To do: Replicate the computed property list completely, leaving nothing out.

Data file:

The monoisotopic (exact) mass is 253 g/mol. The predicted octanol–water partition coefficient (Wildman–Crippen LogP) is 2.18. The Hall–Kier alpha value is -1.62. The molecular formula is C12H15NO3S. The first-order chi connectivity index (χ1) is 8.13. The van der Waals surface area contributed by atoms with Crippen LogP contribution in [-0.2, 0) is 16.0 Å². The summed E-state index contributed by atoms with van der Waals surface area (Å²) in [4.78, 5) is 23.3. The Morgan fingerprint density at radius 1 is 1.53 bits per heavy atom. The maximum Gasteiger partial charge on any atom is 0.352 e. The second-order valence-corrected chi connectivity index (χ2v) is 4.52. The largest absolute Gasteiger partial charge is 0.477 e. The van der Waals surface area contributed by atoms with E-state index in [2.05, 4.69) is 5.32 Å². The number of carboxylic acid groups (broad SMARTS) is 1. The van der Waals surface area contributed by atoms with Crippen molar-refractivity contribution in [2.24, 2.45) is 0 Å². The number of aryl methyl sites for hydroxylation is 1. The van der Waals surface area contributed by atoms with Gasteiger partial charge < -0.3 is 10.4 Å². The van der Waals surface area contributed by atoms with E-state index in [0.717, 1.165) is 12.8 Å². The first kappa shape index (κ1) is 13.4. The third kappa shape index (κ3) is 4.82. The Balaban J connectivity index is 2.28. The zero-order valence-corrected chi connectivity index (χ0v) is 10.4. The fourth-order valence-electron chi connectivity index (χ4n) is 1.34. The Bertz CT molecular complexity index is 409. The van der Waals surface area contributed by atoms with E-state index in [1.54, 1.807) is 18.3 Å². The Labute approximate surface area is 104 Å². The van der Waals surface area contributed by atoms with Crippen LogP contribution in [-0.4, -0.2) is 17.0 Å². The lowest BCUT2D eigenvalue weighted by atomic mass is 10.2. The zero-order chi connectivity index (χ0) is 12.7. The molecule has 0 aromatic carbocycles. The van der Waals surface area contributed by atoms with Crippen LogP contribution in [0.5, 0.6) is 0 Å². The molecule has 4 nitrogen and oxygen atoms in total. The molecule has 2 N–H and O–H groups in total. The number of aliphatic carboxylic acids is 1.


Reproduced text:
The monoisotopic (exact) mass is 253 g/mol. The predicted octanol–water partition coefficient (Wildman–Crippen LogP) is 2.18. The Hall–Kier alpha value is -1.62. The molecular formula is C12H15NO3S. The first-order chi connectivity index (χ1) is 8.13. The van der Waals surface area contributed by atoms with Crippen LogP contribution in [-0.2, 0) is 16.0 Å². The summed E-state index contributed by atoms with van der Waals surface area (Å²) in [4.78, 5) is 23.3. The Morgan fingerprint density at radius 1 is 1.53 bits per heavy atom. The maximum Gasteiger partial charge on any atom is 0.352 e. The second-order valence-corrected chi connectivity index (χ2v) is 4.52. The largest absolute Gasteiger partial charge is 0.477 e. The van der Waals surface area contributed by atoms with E-state index in [2.05, 4.69) is 5.32 Å². The number of carboxylic acid groups (broad SMARTS) is 1. The van der Waals surface area contributed by atoms with Crippen molar-refractivity contribution in [2.24, 2.45) is 0 Å². The number of aryl methyl sites for hydroxylation is 1. The van der Waals surface area contributed by atoms with Gasteiger partial charge < -0.3 is 10.4 Å². The van der Waals surface area contributed by atoms with E-state index in [0.717, 1.165) is 12.8 Å². The first kappa shape index (κ1) is 13.4. The third kappa shape index (κ3) is 4.82. The Balaban J connectivity index is 2.28. The zero-order valence-corrected chi connectivity index (χ0v) is 10.4. The fourth-order valence-electron chi connectivity index (χ4n) is 1.34. The Bertz CT molecular complexity index is 409. The van der Waals surface area contributed by atoms with E-state index in [1.54, 1.807) is 18.3 Å². The Labute approximate surface area is 104 Å². The van der Waals surface area contributed by atoms with Crippen LogP contribution in [-0.4, -0.2) is 17.0 Å². The lowest BCUT2D eigenvalue weighted by atomic mass is 10.2. The zero-order chi connectivity index (χ0) is 12.7. The molecule has 0 aromatic carbocycles. The van der Waals surface area contributed by atoms with Crippen LogP contribution in [0.5, 0.6) is 0 Å². The molecule has 4 nitrogen and oxygen atoms in total. The molecule has 2 N–H and O–H groups in total. The number of aliphatic carboxylic acids is 1.